But I digress. To improve the offensive line in 2013, the Falcons cut Todd McClure and Tyson Clabo and replaced them with Konz and Holmes. Not to mention they gave Sam Baker a lucrative contract that same offseason.
Falcons Past Positive Moves Outweighed by Negatives
I shouldn’t have to spend too much time explaining the missteps the Falcons made over the past two offseasons in terms of addressing their pass rush and run defense, as I’ve already mentioned the free-agent additions of Umenyiora, Soliai and Tyson Jackson.
Essentially every positive move like signing Asamoah or drafting Matthews, there are several negative ones. It’s simple math, if for every positive move there are two or three negative ones, that leads to a net deficit over time.
So I don’t understand why Falcon fans can continue to defend the job that Dimitroff has done recently because he’s essentially run the team into the ground. There was a time when his positive moves outweighed the negative ones, but that hasn’t been the case for many offseasons.
Some might call that being negative, but again I simply prefer to call it being critical. And I think fans need to be more critical, especially if they’re going to be asked to pay thousands of dollars for the “right” to sit and watch a game in an unnecessary billion-dollar enterprise.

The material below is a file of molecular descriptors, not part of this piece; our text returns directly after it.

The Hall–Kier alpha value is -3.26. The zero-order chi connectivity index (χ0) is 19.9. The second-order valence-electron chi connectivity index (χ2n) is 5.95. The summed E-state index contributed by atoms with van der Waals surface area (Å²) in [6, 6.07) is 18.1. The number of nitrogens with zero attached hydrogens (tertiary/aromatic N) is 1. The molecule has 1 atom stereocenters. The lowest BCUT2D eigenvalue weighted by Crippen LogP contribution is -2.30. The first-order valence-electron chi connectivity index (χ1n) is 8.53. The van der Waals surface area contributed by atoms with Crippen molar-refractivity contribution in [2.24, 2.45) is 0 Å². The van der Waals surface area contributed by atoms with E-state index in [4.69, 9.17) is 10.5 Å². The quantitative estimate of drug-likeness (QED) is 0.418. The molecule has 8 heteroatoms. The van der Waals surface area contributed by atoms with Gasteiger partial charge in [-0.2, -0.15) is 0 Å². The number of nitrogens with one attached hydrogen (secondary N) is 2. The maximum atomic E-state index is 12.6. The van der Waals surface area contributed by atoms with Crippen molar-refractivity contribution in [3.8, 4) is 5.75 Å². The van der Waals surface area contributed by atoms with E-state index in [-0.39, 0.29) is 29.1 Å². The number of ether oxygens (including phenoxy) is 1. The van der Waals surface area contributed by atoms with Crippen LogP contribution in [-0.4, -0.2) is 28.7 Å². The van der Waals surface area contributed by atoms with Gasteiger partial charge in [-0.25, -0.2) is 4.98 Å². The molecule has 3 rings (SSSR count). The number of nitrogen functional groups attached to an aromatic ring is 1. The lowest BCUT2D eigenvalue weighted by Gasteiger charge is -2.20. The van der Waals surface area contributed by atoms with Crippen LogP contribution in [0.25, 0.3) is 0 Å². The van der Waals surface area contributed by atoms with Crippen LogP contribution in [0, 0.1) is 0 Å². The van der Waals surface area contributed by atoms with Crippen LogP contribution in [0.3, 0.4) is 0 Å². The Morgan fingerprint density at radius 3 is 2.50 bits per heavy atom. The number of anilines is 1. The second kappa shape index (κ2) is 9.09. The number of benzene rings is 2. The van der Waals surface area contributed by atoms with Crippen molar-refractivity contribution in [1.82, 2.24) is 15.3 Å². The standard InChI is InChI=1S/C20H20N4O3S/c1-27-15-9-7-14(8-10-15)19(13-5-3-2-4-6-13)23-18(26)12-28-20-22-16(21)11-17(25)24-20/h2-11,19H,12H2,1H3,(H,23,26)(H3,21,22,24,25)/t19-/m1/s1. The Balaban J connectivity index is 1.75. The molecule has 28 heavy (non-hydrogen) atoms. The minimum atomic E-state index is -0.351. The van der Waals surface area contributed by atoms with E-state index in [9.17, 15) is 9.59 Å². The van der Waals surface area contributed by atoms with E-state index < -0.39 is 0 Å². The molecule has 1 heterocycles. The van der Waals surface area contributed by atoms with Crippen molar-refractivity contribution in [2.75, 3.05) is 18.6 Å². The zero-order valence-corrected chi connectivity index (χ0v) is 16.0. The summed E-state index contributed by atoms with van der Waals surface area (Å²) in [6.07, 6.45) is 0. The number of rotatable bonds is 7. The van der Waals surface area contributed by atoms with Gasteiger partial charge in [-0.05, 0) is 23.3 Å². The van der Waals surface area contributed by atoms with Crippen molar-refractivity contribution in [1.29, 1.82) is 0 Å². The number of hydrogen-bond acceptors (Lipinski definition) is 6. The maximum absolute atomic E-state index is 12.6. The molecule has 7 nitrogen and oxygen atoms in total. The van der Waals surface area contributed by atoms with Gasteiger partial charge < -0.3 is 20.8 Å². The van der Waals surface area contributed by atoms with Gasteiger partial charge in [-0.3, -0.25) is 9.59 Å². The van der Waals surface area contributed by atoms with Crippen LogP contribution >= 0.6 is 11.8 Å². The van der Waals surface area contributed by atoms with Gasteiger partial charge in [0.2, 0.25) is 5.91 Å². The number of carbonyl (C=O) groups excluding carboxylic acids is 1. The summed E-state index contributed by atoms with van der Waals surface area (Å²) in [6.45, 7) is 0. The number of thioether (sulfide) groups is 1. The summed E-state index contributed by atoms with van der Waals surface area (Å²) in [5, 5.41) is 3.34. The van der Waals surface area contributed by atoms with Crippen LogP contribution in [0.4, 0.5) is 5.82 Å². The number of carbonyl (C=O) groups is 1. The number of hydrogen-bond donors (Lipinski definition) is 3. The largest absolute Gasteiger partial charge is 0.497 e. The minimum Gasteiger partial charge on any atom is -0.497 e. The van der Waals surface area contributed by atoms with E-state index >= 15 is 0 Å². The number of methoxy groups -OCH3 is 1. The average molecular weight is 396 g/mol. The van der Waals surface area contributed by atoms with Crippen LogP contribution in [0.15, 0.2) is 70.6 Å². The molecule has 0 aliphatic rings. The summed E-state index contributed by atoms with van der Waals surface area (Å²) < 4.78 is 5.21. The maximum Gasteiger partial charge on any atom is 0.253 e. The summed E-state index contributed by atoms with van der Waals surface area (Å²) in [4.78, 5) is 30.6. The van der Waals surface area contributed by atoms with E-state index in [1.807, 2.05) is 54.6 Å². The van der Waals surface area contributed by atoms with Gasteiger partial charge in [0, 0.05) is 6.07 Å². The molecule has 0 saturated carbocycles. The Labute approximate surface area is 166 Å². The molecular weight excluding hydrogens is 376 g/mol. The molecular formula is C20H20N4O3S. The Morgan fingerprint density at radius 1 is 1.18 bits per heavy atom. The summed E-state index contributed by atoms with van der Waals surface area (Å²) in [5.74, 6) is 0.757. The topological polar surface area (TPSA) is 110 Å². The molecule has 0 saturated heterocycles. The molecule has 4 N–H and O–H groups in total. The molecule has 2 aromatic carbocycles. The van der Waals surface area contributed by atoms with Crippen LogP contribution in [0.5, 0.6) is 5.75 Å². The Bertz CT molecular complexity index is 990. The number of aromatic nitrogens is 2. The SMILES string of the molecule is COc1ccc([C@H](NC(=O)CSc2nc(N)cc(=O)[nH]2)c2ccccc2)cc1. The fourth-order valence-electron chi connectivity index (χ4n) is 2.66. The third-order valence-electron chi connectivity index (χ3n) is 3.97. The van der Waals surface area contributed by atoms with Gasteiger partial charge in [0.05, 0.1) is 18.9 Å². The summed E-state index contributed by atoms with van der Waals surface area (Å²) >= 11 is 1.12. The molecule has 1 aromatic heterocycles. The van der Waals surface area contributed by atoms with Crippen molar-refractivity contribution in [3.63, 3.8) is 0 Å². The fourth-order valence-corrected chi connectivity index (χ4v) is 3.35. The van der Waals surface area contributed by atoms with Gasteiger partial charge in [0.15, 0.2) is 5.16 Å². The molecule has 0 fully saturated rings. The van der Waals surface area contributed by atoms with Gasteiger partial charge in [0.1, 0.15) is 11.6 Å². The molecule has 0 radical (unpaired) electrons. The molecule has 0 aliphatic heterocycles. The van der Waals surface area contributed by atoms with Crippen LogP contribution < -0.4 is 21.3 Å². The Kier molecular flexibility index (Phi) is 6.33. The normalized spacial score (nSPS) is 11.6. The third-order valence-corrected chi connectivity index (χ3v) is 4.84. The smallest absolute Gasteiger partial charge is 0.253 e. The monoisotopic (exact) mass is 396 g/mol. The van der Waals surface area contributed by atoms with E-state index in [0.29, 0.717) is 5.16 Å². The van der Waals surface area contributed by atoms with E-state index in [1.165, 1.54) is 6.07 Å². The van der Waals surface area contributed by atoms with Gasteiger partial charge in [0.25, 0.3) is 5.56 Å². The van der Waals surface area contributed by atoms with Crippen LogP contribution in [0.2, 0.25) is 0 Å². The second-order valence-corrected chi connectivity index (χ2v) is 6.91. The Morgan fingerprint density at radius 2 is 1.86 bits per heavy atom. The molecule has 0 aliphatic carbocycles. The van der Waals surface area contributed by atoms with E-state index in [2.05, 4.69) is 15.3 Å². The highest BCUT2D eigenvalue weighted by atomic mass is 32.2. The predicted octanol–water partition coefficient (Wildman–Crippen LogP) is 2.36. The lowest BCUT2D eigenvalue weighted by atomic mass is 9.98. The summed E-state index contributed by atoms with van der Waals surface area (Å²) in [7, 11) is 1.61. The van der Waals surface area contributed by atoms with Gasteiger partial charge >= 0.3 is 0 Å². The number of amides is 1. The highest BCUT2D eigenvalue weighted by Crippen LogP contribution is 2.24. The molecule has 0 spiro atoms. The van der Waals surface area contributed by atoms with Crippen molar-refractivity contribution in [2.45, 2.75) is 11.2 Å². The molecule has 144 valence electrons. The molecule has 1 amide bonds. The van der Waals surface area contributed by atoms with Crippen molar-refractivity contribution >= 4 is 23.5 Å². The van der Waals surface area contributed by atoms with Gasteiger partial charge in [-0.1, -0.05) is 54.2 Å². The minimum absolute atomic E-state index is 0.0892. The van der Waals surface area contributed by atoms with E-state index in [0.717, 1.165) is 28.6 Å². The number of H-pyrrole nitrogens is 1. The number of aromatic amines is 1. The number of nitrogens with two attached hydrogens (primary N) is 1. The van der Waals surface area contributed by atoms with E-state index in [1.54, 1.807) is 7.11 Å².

And now we’ve reached the point where I defy expectations and talk about the positives, particularly those that have occurred since Dan Quinn was hired this past February.
Falcons Take Turn For Better in 2015 Offseason
I won’t say that the Falcons “nailed it,” but I do believe there are several reasons to be positive and optimistic about the team’s future based off this past offseason. A lot of it is due to the Falcons making moves that they should have made following that 2012 season.